University of Iowa and Kirkwood team up for wind measurement project

Data sets would allow researchers to assess how well the design of the turbine works

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March 28, 2014 | 8:26 pm

The University of Iowa is partnering with Kirkwood Community College in Cedar Rapids for a research project that aims to gather wind data for research and teaching purposes at both colleges.

A three-man crew of licensed professionals spent most of Friday scaling up a 350 foot guyed tower on the Kirkwood Community College Campus, near the intersection of Kirkwood Boulevard and Tower Road, to install seven sensors to collect the data.

The wireless, solar-powered sensors, which were being attached to the tower are designed to measure wind speed, wind direction, temperature and pressure. That data then feeds back into a computer stored on-site, which will be made available to the public on a website.

The guyed tower -- which is typically used to support antennas for broadcast and telecommunications --  is located about 300 meters away from a wind turbine on Kirkwood's campus, which has its own internal data collection system.

"If the wind direction is correct, the wind going through the tower will hit the turbine, or the wake of the turbine will hit the tower," said Pablo Carrica, associate professor of mechanical and industrial engineering and associate faculty research engineer at IIHR, who was on site overseeing the installation on Friday.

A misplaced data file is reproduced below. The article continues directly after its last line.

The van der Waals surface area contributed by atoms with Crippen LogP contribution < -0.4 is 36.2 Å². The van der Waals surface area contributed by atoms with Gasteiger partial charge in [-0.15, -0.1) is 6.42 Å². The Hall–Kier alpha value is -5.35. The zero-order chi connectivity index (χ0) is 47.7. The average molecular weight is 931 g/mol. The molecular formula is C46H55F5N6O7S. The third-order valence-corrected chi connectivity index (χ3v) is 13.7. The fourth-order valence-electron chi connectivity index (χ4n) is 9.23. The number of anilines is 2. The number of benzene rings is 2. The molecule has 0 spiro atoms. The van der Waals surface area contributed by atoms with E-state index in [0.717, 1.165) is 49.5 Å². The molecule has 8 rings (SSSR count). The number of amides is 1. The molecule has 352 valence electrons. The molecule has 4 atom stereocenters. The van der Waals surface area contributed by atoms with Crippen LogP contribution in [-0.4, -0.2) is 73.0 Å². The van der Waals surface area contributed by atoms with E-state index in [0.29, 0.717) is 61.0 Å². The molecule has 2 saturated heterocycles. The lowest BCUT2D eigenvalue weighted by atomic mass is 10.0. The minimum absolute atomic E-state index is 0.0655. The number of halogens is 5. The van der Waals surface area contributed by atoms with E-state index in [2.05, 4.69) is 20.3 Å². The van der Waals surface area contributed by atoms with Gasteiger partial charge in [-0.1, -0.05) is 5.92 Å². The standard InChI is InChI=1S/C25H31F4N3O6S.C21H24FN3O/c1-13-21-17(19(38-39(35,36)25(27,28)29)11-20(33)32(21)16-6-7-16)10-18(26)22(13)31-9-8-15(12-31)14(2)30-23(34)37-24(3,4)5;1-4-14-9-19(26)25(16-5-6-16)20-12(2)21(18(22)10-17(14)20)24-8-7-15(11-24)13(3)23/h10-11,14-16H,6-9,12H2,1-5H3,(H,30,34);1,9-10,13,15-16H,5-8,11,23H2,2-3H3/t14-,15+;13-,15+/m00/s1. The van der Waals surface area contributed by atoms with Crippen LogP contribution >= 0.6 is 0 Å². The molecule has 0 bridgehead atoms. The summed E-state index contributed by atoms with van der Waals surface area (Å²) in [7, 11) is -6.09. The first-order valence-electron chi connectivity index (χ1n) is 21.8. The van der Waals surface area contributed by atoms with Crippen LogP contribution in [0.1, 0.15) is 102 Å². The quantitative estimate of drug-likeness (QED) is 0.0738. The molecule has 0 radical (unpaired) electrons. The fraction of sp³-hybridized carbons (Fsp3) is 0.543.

Though the tower is owned and operated by Kirkwood, the UI is renting space on it to use the monitoring equipment. The sensors will remain on the tower for up to four years.

The data being collected is unique because those involved will have access to both data collected by the sensors on the tower, as well as data collected within the wind turbine itself -- which is typically kept private.

The combination of those two data sets would allow researchers to assess how well the design of the turbine works, and whether it has been placed in an appropriate site. The data will be available to both undergraduate students -- who will use it for projects and assignments in classes -- and the public.

The project is part of Iowa EPSCoR --  the Experimental Program to Stimulate Competitive Research -- which is designed to improve the research capacity of eligible states or regions to make them nationally competitive for future grants.

Iowa received a $20 million, five-year grant from the National Science Foundation in 2011. The money is intended to help build Iowa's research capacity in the areas of renewable energy and energy efficiency. The research program focuses on the four platforms of wind energy, bio-energy, energy utilization and energy policy.

The wind monitoring project is part of the wind energy platform, which will conduct research with the goal of improving the reliability of wind turbines.

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